Good morning. Here's my take on some of the stories driving the debate in politics, finance and social issues across Asia today. I'll be off the next couple days, so these briefs will resume on Friday:
India's onion problem
It's enough to bring tears to Raghuram Rajan's eyes. Since taking the governorship at the Reserve Bank of India in September, Rajan has done battle with currency speculators driving the rupee lower, bond markets pushing long-term yields higher, and bank regulators reluctant to allow foreigners to open more branches. His latest challenge? Onions, a staple for India’s 1.24 billion people. The wholesale-price index for onions hit an all-time high and has surged 155 percent this year. Who says central banking is a bland business?
Caroline Kennedy brings Camelot to Tokyo
It's hard to remember the last time Japanese were this excited about an American ambassador. Chalk it up to the Kennedy mystique. The only daughter of late President John F. Kennedy met Emperor Akihito in Tokyo today to receive her diplomatic credentials, becoming the first woman to hold the job. Great timing, as Prime Minister Shinzo Abe is under pressure to empower Japan's women. Along with the glamour of the Kennedy lineage, Japanese are heartened to have a U.S envoy with a direct line to Barack Obama's White House. But given rising tensions with China, controversies over U.S. troops in Okinawa and radiation leaking in Fukushima, where workers this week began the dangerous task of removing spent fuel rods, Kennedy won’t have much of a honeymoon.
War between China and Japan?
Speaking of China-Japan tensions, Financial Times columnist Gideon Rachman ponders the unthinkable: a collision between East Asia's two great powers that turns violent. Always a dangerous flash point, tensions over disputed islands that Japan calls Senkaku and China calls Diaoyu could reach a fever pitch over the next few years. Rachman questions whether China's recent decision to set up a National Security Council is an ominous development, especially as Japan creates its own U.S.-style NSC. While war is a very low probability event in Asia, wish me luck sleeping tonight.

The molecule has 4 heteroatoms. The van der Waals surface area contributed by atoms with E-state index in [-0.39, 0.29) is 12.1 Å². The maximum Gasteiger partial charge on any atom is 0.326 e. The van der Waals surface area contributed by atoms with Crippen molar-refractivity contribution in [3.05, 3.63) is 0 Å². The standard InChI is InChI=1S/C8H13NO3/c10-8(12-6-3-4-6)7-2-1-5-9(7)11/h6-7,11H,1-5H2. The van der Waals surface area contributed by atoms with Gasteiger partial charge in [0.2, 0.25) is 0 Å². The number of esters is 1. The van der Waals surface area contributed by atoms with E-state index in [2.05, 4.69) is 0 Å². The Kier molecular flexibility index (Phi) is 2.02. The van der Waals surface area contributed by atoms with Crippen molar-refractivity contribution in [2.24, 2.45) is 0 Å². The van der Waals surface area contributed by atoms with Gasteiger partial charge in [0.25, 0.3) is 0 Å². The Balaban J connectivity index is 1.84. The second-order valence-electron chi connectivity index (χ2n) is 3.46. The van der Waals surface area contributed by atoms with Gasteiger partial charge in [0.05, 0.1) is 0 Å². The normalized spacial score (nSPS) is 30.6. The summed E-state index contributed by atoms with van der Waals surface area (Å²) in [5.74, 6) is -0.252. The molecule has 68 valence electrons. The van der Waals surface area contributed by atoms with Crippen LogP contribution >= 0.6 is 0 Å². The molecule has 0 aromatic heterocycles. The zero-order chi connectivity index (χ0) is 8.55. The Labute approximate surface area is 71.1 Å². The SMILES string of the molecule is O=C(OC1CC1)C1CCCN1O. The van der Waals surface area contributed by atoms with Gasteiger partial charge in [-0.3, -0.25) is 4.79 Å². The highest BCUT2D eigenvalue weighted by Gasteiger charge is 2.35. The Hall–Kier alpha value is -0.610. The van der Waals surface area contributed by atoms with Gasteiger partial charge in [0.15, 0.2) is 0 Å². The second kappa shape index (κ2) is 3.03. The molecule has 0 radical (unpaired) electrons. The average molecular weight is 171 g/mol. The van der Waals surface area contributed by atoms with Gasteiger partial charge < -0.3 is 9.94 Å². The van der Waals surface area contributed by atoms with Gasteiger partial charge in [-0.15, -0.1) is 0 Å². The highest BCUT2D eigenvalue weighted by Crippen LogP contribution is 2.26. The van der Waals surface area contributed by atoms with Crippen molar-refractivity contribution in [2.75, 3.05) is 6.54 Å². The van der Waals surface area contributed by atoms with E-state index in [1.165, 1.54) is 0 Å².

Weather's $200 billion damage bill
As Filipinos try to pick up their lives post-Typhoon Haiyan, the world is counting the fast-mushrooming costs of weather-related damage. In 1980, losses were roughly $50 billion annually. But according to Munich Re insurance group, they averaged more than $200 billion annually over the last decade. The solution is no surprise: preparedness. But this World Bank report underscores the extent to which governments aren't doing nearly enough to protect their populations from the increasing frequency of deadly weather events like Haiyan. It's a wakeup call that heads of state the world over need to hear.
The Soviet question hanging over Beijing
So what was China's much-analyzed four-day conclave that ended Nov. 12 really about? Here, the South China Morning Post offers an intriguing answer: the Soviet Union's implosion. In the 1950s, many Chinese liked to say that “today’s Soviet Union is tomorrow’s China," as Beijing faithfully followed Moscow’s footsteps in development. That was back in heyday of the Sino-Soviet socialist brotherhood. Today, of course, the Communist Party has a vastly different view of what it can learn from the Soviets. Fear of a similar outcome informed discussions in Beijing last week as well as their outcome: economic reforms that did not challenge continued state control over all aspects of life and commerce.
(William Pesek is a Bloomberg View columnist. Follow him on Twitter.)